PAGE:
Electronic Invoices Becoming Obligatory in German Public Sphere

  • eco Association welcomes Ministry of the Interior’s draft legislation

  • Finally investment security for digital transformation in companies

A breakthrough in Berlin for electronic invoices: The public sector wants to create the possibility and the obligation to submit electronic invoices to public contracting bodies as of autumn 2018. Proposed legislation to this effect was presented by German Federal Ministry for the Interior (BMI) in June 2017. This is to be possible either in the German format XRechnung or in compliance with the new standards of the European norm EN 16931 (CEN TC 434).

Specialists and associations are now called upon to comment on this “Draft regulation on the electronic invoicing in public procurement for the federal government”. “We welcome greatly the fact that a resilient regulation has now been defined,” says Prof. Dr. Georg Rainer Hofmann, Leader of the Competence Group e-Commerce in eco – Association of the Internet Industry. “Electronic invoicing is central for the successful digital transformation of the economy and administration.”

Investment security for electronic invoicing processes

Florian Kohl, Member of the Federal Board of the Junior Chamber of Commerce Germany, also sees the draft law as a big step in the right direction: “The electronic invoice will become obligatory in the public sector – this will result in a range of positive ecological effects, as well as savings in the cost of processing.” Given that the Interior Ministry has recognized the European norm EN 16931 as well as the XRechnung, a long-winded discussion as to the preferred standard has now been ended. “Companies that wish to optimize their processes by using electronic invoicing now finally have investment security,” says Professor Hofmann.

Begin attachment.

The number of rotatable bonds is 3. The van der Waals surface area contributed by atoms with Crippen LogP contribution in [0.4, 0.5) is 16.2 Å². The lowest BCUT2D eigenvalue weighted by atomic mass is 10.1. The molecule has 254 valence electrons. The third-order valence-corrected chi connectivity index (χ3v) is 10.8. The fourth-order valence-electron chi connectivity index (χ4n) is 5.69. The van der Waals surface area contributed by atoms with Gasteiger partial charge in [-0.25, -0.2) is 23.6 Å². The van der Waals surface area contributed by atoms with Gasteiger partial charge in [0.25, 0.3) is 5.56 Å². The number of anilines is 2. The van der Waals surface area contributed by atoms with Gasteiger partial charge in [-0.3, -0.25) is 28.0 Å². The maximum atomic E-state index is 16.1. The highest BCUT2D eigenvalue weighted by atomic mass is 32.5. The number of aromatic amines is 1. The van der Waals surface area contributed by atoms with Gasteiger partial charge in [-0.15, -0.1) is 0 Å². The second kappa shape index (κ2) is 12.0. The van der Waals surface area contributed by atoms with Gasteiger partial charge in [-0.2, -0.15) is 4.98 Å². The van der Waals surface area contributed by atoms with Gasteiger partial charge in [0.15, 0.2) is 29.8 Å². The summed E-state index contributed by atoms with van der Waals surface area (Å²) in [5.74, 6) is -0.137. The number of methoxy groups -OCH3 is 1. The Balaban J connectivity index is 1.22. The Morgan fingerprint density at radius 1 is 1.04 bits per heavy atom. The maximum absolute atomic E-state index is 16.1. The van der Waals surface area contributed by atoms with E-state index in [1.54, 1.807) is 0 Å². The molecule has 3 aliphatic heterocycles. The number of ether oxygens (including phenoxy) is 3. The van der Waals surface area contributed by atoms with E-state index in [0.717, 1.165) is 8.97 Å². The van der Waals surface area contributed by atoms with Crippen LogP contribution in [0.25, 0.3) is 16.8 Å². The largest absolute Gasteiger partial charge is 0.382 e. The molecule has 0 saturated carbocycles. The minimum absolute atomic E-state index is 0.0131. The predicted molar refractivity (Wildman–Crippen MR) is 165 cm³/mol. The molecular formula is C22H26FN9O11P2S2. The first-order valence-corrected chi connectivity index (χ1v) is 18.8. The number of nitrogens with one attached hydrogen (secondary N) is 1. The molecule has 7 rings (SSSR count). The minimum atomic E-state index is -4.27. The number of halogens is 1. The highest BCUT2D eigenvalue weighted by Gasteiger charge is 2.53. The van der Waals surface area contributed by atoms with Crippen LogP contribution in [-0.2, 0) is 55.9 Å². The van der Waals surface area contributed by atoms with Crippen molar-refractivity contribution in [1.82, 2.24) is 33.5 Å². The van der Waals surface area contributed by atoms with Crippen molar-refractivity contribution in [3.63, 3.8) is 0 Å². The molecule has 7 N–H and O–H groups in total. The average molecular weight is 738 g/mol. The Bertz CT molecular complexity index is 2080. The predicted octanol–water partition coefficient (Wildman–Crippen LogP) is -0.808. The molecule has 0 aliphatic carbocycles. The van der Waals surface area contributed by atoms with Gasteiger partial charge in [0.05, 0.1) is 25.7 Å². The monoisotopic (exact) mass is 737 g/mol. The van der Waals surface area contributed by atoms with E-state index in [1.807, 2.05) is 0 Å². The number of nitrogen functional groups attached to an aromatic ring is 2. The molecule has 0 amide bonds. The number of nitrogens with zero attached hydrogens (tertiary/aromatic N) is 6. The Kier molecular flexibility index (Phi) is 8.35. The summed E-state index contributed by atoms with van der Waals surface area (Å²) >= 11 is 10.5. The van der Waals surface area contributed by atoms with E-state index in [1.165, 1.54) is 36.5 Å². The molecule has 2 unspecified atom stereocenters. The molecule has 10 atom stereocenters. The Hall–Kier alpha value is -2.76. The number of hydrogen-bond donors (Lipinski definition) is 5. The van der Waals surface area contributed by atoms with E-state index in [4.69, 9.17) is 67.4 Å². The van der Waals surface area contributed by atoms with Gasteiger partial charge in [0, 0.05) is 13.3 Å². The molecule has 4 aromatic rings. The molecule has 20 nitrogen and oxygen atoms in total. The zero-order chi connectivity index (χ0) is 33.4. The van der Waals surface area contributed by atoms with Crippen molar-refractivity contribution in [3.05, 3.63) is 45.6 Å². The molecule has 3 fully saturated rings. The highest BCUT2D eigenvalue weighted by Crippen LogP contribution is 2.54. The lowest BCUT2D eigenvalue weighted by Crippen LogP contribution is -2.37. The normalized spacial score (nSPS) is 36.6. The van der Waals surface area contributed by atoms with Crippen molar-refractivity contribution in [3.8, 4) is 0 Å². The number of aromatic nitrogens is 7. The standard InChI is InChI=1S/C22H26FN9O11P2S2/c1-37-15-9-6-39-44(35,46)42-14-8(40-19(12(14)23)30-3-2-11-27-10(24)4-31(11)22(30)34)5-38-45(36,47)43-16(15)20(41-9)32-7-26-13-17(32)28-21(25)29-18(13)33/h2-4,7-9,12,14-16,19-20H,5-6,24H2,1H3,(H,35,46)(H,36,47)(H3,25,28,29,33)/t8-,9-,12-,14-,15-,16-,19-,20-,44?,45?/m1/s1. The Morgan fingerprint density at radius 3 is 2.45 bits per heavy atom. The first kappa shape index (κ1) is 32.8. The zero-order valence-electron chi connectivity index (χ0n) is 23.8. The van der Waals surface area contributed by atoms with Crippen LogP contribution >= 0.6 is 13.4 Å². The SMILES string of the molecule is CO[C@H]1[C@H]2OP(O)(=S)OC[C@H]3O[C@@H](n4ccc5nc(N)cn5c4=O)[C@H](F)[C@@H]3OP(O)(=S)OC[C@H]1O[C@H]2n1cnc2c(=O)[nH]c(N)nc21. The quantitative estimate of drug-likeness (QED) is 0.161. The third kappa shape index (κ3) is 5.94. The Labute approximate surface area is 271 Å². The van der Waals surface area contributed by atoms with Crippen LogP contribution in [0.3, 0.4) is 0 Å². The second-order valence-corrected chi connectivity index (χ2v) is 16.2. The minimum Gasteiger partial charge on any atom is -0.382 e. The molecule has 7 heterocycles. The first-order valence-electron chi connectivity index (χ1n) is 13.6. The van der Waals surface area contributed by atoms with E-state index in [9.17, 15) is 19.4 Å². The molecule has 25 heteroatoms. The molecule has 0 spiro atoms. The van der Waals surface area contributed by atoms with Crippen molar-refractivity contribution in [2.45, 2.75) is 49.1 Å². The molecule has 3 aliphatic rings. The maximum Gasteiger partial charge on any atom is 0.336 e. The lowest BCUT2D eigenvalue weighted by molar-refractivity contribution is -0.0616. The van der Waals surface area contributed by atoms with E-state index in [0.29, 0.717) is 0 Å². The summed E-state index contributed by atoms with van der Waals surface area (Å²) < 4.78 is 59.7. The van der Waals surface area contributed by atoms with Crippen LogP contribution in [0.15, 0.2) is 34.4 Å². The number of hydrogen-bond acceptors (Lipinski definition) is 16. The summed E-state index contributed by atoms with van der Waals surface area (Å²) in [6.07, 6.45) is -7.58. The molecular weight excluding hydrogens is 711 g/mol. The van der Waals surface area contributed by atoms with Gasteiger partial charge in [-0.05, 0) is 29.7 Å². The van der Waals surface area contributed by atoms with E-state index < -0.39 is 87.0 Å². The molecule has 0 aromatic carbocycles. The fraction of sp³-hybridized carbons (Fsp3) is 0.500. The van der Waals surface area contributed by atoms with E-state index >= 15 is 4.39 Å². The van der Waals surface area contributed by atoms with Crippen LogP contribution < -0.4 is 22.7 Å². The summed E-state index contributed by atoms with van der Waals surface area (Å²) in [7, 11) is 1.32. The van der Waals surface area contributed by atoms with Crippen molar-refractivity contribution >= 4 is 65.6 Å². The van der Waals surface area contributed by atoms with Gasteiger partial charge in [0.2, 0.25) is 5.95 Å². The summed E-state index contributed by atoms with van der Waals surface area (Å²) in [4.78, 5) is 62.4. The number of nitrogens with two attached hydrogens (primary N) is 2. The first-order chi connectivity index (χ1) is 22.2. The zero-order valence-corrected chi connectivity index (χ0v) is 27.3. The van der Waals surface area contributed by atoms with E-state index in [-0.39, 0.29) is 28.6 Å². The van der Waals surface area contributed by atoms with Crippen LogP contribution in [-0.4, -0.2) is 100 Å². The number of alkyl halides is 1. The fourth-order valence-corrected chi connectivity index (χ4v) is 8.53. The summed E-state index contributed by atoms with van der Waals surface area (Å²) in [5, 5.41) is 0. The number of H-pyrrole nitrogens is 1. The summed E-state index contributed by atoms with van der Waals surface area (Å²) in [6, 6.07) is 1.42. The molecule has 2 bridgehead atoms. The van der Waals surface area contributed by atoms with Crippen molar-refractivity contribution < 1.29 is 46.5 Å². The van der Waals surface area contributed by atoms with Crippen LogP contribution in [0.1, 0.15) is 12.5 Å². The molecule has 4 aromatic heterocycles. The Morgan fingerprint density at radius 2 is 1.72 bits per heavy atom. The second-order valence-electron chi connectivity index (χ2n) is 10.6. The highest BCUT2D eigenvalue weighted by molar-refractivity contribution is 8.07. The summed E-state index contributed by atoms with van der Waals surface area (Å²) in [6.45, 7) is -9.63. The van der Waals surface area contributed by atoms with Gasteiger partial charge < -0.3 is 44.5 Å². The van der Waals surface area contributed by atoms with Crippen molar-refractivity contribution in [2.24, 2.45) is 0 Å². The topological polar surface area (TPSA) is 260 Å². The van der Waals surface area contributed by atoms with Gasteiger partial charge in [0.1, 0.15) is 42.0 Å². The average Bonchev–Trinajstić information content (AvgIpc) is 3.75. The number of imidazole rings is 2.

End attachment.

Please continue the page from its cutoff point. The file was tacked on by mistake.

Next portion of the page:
Especially from the German perspective, the decision of the European Committee for Standardization (Comité Européen de Normalisation, CEN) is pleasing. The norm EN 16931 of CEN TC 434 contains important elements of the German national technical format ZUGFeRD, which was developed in Germany by the Working Group for Economic Administration (AWV).

Interior Ministry must improve quality assurance

For all the pleasing developments, there is still quite a bit to do, according to Hofmann. For example, the public sector would need to expand the possibilities to submit e-invoices: “So far, the submission of an e-invoice has been provided for over the access portal in accordance with the Online Access Act. However, it would be more efficient to make appropriate, reliable APIs (Application Programming Interfaces) generally available.”

Hofmann sees further need for action in the guarantee of the functionality and the reliability of the administrative system for e-invoices. With the norm EN 16931, the European Committee for Standardization has so far only published Part 1 on semantic data models and Part 2 on the syntax of electronic invoicing. However, a testing standard that ensures the quality of the IT systems for electronic invoicing would be advantageous.

A further open question relates to the threshold for electronic invoicing. Here, the eco Association recommends setting this to € 0.00, to prevent a splitting of invoices. Also to be clarified are the inclusion and conversion of other formats used within Europe, such as from Scandinavia. “We are confident that the legislator can answer these small questions satisfactorily, after the Ministry for the Interior and the European Committee for Standardization have positioned themselves,” says Hofmann.

Further information on the topic can be found in the eco white paper Acceptance Factors for E-Invoicing